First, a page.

Lost City in South Africa Discovered Hiding Beneath Thick Vegetation
Millions of laser scans have uncovered the lost city that was once a bustling epicenter in what is now South Africa’s Suikerbosrand National Park, new research finds.
Karim Sadr, Professor of Archeology at the University of Witwatersrand in South Africa, said that the newly discovered city was once known as Kweneng, which existed from the 1400s until it was destroyed and abandoned, likely due to civil wars, in the 1820s.
Sadr said—It is not clear however if the conflict sounded the death knell of the city immediately. That’s because some of the remaining structures date from 1825 to 1875, “in what we call the terminal period” of Kweneng.
Researchers have known about Kweneng since at least the 1960s, but they didn’t realize its actual size until now, Sadr said.
Revil Mason, the retired director of archaeological research at Witwatersrand University, discovered pre-colonial structures there during an aerial survey in 1968.
“He spotted a number of ruins, but far fewer than are actually present,” Sadr said. The city is hidden under a thick layer of vegetation, Sadr said.
But in 2012, Sadr analyzed satellite images from Google Earth, and found that Kweneng had twice as many structures as previously realized.
And now, with the new aerial survey using lidar — or light detection and ranging — Sadr and his colleagues discovered that “there were actually three times as many structures as Mason had initially identified,” Sadr said.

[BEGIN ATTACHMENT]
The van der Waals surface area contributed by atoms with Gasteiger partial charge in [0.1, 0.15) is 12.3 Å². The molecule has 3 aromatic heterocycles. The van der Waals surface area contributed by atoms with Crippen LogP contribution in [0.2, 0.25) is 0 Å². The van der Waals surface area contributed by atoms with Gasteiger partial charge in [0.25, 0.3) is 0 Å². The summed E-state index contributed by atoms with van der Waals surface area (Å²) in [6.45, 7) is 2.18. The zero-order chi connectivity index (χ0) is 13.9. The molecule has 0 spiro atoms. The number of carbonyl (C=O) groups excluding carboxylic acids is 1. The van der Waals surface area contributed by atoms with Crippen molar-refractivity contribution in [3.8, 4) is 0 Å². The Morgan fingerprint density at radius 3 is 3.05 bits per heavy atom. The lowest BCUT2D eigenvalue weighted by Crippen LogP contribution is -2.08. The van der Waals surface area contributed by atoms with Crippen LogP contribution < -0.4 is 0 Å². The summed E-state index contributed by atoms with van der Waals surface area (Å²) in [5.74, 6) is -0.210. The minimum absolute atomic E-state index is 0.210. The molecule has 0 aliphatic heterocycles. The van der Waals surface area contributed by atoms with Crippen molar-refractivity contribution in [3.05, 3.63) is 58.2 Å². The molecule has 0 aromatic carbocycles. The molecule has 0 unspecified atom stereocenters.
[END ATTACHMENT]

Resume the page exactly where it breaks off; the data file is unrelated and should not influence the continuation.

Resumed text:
For the recent survey, the researchers used a lidar machine to shoot billions of lasers at the ground. Once these lasers hit an object, be it a structure, a bird or a tree, they bounce back to the machine, which calculates the time it took to return.
Ultimately, that time gives a distance, which the machine can use to create a 3D topographical map of the area.
“[We’re] filling a huge historical gap, especially for southern Africa, because you know pre-colonial history of southern Africa has no written record,” Fern Imbali Sixwanha, a doctoral student of archaeology at the University of the Witwatersrand, told Africa News. “So, now we [are] starting to fill in the gaps using this lidar technology.”
The lidar results revealed a greater concentration of ancient stone-walled structures than had been suspected — about 800 to 900 compounds in all. Given that each compound could have housed a few to many families, between 5,000 and 10,000 people were likely living there during the city’s peak in 1820, Sadr said.
The researchers dated the structures based on their “characteristic architectural style,” which are also found in other historic African cities far to the west of Kweneng, Sadr said.
The Tswana, a group of people who still live in Botswana, South Africa and neighboring regions, would have lived in Kweneng.
And since they didn’t have a written language, findings like this one can shed light on the people’s lives and perhaps, the architecture they used and how they set up cities.
“It is the largest of the pre-colonial Tswana capitals that we know so far,” Sadr said.
Moreover, it is the only known Tswana city that was occupied from the 1400s or 1500s, when it was just a few scattered homesteads, all the way to its pre-classic period in the 1600s, when villages appeared, he said.
“In its classic phase, between around 1750 and 1825, Kweneng grew into a city,” Sadr said.